The disappearance of a homeless man
7 March 2007 | Independent Weekly
Crime log, The Herald-Sun, March 1, 2007: Durham police are trying to locate Anthony Harris “Concrete” Graham, who has been missing for several weeks. Graham, 48, of no known address, often frequents the area of Ninth Street and the area around the Durham County Jail. He is described as a black male, 5-foot-8 with a medium build and salt-and-pepper hair. Anyone with information on Graham’s whereabouts is asked to call Detective Delois West at 560-4440.
Concrete was ageless and he was an institution; if you were paying attention he was always around, the one thing you could count on. Conceding that his way of living couldn’t be endured for all that much longer, it still didn’t seem feasible for him to not be there anymore. Nonetheless, we accepted the news and did what we could. I heard of a Duke student who dedicated a class project to him; another homeless man took up a collection to buy flowers.
While first writing about Concrete for the Indy a year ago, I heard rumors of his past and spent hours with microfiche trying to confirm them. But just as he had changed his name and wouldn’t let on to what it had once been, he had shed his past, and his present state was his way of moving as far from it as he could. I learned all I needed to know with Concrete at night, sitting on the bucket he would insist I take while he himself sat on the ground, talking and slowly beginning to laugh some, putting his hand up on my shoulder to let me know he wasn’t unaware I cared. Concrete was letting me find what I was looking for then but I still didn’t get it, and so I took comfort in that at least he was generous enough to allow me to laugh with him.
Concrete had a lot of friends along Ninth Street, and word spread quickly of his disappearance, rumors moving in the swift way they often do when people want for closure. His death is unconfirmed; as far as the police are concerned, Concrete is just another missing person. For now, all that we can say for sure is that, one way or another, Concrete is no longer where he used to be. If you need to, seek solace in how many people are asking about him.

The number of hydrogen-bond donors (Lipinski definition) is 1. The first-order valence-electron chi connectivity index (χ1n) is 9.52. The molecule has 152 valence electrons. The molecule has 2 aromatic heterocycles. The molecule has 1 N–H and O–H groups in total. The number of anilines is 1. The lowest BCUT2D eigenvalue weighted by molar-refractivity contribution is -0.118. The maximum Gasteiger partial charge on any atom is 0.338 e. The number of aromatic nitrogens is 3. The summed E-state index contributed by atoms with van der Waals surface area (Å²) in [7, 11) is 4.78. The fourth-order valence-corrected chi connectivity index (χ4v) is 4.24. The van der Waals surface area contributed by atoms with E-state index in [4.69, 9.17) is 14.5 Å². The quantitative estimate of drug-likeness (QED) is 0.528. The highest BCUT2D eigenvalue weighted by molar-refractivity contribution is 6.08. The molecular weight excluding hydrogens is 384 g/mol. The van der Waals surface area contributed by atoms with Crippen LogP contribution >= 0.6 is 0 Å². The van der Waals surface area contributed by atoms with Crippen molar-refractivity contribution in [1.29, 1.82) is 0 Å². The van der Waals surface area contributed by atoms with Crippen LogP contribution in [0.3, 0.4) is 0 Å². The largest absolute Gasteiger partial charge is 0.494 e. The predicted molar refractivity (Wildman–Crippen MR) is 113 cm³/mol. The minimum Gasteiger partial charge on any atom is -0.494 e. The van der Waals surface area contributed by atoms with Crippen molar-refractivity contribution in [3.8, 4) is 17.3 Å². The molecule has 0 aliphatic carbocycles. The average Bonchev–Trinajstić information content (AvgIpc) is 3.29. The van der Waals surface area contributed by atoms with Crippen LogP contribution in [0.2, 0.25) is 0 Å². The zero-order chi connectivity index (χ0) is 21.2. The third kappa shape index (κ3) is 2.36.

This is perhaps a fitting close to Concrete’s story. There was always mystery about him: When we weren’t simply calmed and comforted by his restful presence, we were intrigued by who he was and where he came from. If ever I were to answer these questions publicly, Concrete would lose some of himself, stripped of that guarded part of everyone’s sovereignty where they decide which secrets to protect. Perhaps it’s the one thing he demanded of us, however silently: You may wonder, and you may even ask, but please, let it be. Concrete’s disappearance carries as much mystery as did his life; his absence sends questions reverberating down Ninth Street.
It was something of a legend that Concrete had seven bouts with frostbite. They called him Concrete for his toughness. Or at least, that would make sense. And he was resilient no doubt, but Concrete carried a lot of pain; he had resigned himself to the fact no one would understand it and so he didn’t burden anyone with it, he didn’t complain. He talked about his affliction only once with me. It was the world, he said, that aimed its ill will toward him, that prevented him from being with a woman, that put him where he was and made sure he stayed there. I fairly dismissed him. It all sounded vaguely conspiratorial, so in my mind I diagnosed him as a paranoid schizophrenic and prescribed ample doses of respectful nods.
Then a professor told me it seemed to him the best people die because they take in the pain of the world. Living the way he did, Concrete had kept himself pure—or remade himself that way, and to me he always seemed to be absorbing the hurt from around him, taking it from us. This all made his a poetic kind of pain, the kind that is always most evident in the way one moves.
Concrete allowed others to see him as they needed to, most often as incurious of our relative good fortune and in that way an absolution of our guilt. He never wanted to trouble anyone. He didn’t ask for money. I gave him a few dollars the first time I met him; he gave it back when I next saw him because he hadn’t done anything to earn it. The staff at Bruegger’s Bagels looked after him like family, but he always tried to pay for his coffee.
He made sure his presence was never burdensome to anyone. Now we see his absence is to everyone.